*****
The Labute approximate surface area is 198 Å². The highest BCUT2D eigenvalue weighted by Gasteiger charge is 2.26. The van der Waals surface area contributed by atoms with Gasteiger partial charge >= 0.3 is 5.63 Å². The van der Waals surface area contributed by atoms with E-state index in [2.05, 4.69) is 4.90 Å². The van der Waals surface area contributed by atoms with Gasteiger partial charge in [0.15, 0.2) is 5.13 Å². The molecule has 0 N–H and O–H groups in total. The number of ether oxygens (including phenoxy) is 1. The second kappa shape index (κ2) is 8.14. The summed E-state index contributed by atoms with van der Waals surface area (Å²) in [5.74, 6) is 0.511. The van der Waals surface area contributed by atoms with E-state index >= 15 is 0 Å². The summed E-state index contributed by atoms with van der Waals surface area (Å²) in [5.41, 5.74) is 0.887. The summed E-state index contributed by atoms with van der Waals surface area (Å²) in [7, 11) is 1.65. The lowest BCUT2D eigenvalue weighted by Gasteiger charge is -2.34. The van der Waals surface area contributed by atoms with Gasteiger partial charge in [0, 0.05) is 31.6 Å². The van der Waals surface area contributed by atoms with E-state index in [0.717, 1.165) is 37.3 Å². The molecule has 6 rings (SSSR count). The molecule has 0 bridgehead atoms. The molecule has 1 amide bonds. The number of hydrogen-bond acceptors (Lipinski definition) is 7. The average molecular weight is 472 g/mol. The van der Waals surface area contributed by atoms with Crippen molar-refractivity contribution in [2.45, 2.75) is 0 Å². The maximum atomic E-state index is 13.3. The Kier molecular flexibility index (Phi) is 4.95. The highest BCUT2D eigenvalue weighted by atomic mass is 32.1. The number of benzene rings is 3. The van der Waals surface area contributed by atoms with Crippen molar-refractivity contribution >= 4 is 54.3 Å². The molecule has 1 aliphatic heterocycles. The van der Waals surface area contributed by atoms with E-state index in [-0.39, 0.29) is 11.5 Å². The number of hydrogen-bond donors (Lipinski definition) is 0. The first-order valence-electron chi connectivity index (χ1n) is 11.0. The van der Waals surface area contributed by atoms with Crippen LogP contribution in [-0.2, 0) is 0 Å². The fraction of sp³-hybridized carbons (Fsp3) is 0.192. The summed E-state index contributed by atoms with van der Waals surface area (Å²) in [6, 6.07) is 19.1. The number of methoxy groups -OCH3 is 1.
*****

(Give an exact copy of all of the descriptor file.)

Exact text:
The Labute approximate surface area is 198 Å². The highest BCUT2D eigenvalue weighted by Gasteiger charge is 2.26. The van der Waals surface area contributed by atoms with Gasteiger partial charge >= 0.3 is 5.63 Å². The van der Waals surface area contributed by atoms with E-state index in [2.05, 4.69) is 4.90 Å². The van der Waals surface area contributed by atoms with Gasteiger partial charge in [0.15, 0.2) is 5.13 Å². The molecule has 0 N–H and O–H groups in total. The number of ether oxygens (including phenoxy) is 1. The second kappa shape index (κ2) is 8.14. The summed E-state index contributed by atoms with van der Waals surface area (Å²) in [5.74, 6) is 0.511. The van der Waals surface area contributed by atoms with E-state index >= 15 is 0 Å². The summed E-state index contributed by atoms with van der Waals surface area (Å²) in [5.41, 5.74) is 0.887. The summed E-state index contributed by atoms with van der Waals surface area (Å²) in [7, 11) is 1.65. The lowest BCUT2D eigenvalue weighted by Gasteiger charge is -2.34. The van der Waals surface area contributed by atoms with Gasteiger partial charge in [0, 0.05) is 31.6 Å². The van der Waals surface area contributed by atoms with E-state index in [0.717, 1.165) is 37.3 Å². The molecule has 6 rings (SSSR count). The molecule has 0 bridgehead atoms. The molecule has 1 amide bonds. The number of hydrogen-bond acceptors (Lipinski definition) is 7. The average molecular weight is 472 g/mol. The van der Waals surface area contributed by atoms with Crippen molar-refractivity contribution in [2.45, 2.75) is 0 Å². The maximum atomic E-state index is 13.3. The Kier molecular flexibility index (Phi) is 4.95. The highest BCUT2D eigenvalue weighted by atomic mass is 32.1. The number of benzene rings is 3. The van der Waals surface area contributed by atoms with Crippen molar-refractivity contribution >= 4 is 54.3 Å². The molecule has 1 aliphatic heterocycles. The van der Waals surface area contributed by atoms with E-state index in [-0.39, 0.29) is 11.5 Å². The number of hydrogen-bond donors (Lipinski definition) is 0. The first-order valence-electron chi connectivity index (χ1n) is 11.0. The van der Waals surface area contributed by atoms with Crippen LogP contribution in [-0.2, 0) is 0 Å². The fraction of sp³-hybridized carbons (Fsp3) is 0.192. The summed E-state index contributed by atoms with van der Waals surface area (Å²) in [6, 6.07) is 19.1. The number of methoxy groups -OCH3 is 1.